When you are young, healthy and just starting your working life the last thing on your mind is life insurance.
In your 20s and 30s your financial focus is more likely to be on saving for a car, holidays, a home or the birth of a child. But failing to protect the lifestyle you are creating could have a devastating financial effect.
Like many Australians young and old, it's possible that you already have insurance cover in your superannuation fund without realising it. But that could be about to change.
Under new legislation proposed with this year's Budget, large numbers of super fund members are likely to lose their insurance cover. The legislation is still before the Senate but if the changes go ahead from July 1, 2019, those aged under 25 or with low super balances will be required to 'opt-in'.
When to consider insurance
The move to 'opt-in' insurance for young members has been generally welcomed, as some may have more insurance than they need at their age and stage of life. But there are concerns that a significant minority could be left underinsured.
No matter how fit and healthy you are, accidents happen – on our roads, while playing sport or on the job. Insurance may be a necessity if you work in a hazardous occupation such as construction. Major illness and chronic health problems can also strike in your 20s and 30s.
While Australians are marrying and establishing families later than previous generations, there are still plenty of people under 25 with a partner, and/or children, who would be financially disadvantaged if they were to die or be unable to work due to accident or illness.
Even though Millennials may not have dependents yet, or the financial commitments their parents have, spending on rent, car loans, credit cards and daily expenses all require a steady income.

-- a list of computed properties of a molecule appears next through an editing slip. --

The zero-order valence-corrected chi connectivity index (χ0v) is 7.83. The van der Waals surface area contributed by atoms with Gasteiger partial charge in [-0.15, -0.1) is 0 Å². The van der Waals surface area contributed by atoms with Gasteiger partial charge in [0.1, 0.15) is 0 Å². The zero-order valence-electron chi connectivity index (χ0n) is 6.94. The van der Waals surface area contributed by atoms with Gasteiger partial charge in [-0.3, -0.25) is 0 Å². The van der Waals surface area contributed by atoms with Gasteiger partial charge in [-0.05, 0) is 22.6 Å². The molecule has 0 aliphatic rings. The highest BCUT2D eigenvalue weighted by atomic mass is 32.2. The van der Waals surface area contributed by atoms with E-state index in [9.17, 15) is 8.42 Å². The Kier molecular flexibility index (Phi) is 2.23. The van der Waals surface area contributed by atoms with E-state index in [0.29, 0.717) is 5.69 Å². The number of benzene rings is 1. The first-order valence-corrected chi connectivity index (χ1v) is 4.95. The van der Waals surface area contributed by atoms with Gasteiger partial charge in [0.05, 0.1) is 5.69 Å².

So why the changes?
The Government's Protecting Your Super package is designed to protect members' savings from being eaten up by excess fees and insurance premiums.
Most super funds currently make automatic deductions from members' contributions to pay for life insurance. This is known as “opt-out", as the onus is on members to cancel the insurance if they don't want or need it.
Typically, there are three types of insurance offered to members:
Death Cover or Life Insurance – part of the benefit your beneficiaries receive when you die.
Total and Permanent Disability (TPD) – pays you a benefit if you become seriously disabled and are unlikely to ever work again.
Income Protection Insurance – pays you an income stream for a specified period if you can't work due to temporary disability or illness.
Under the new rules, funds will only offer insurance on an 'opt-in' basis for new members who are under 25 years old, members with balances below $6,000 or those who have an account that has been inactive for 13 months.
Good news and bad
Despite the good intentions of the new rules, the bad news is that insurance premiums are likely to increase for most members who retain cover. This is because under the present system younger, healthier members cross-subsidise insurance claims by older members.
According to Price Warner, premiums are likely to increase by about 11 per cent on average.i Premium rates will vary considerably from fund to fund, depending on the benefit design, demographics of the membership, and changes to terms and conditions to deal with switching cover on and off.
The good news is that there is time to consider your options. Funds are required to notify members with low balance or inactive accounts and outline what steps they can take if they have insurance and want to continue their cover.
To find out what insurance cover, if any, you may already have in super, contact your fund or speak to us. We can help you assess your insurance needs and whether you should consider opting-in or taking cover outside super.
i 'Federal Budget average premium increases', Rice Warner, 31 July 2018,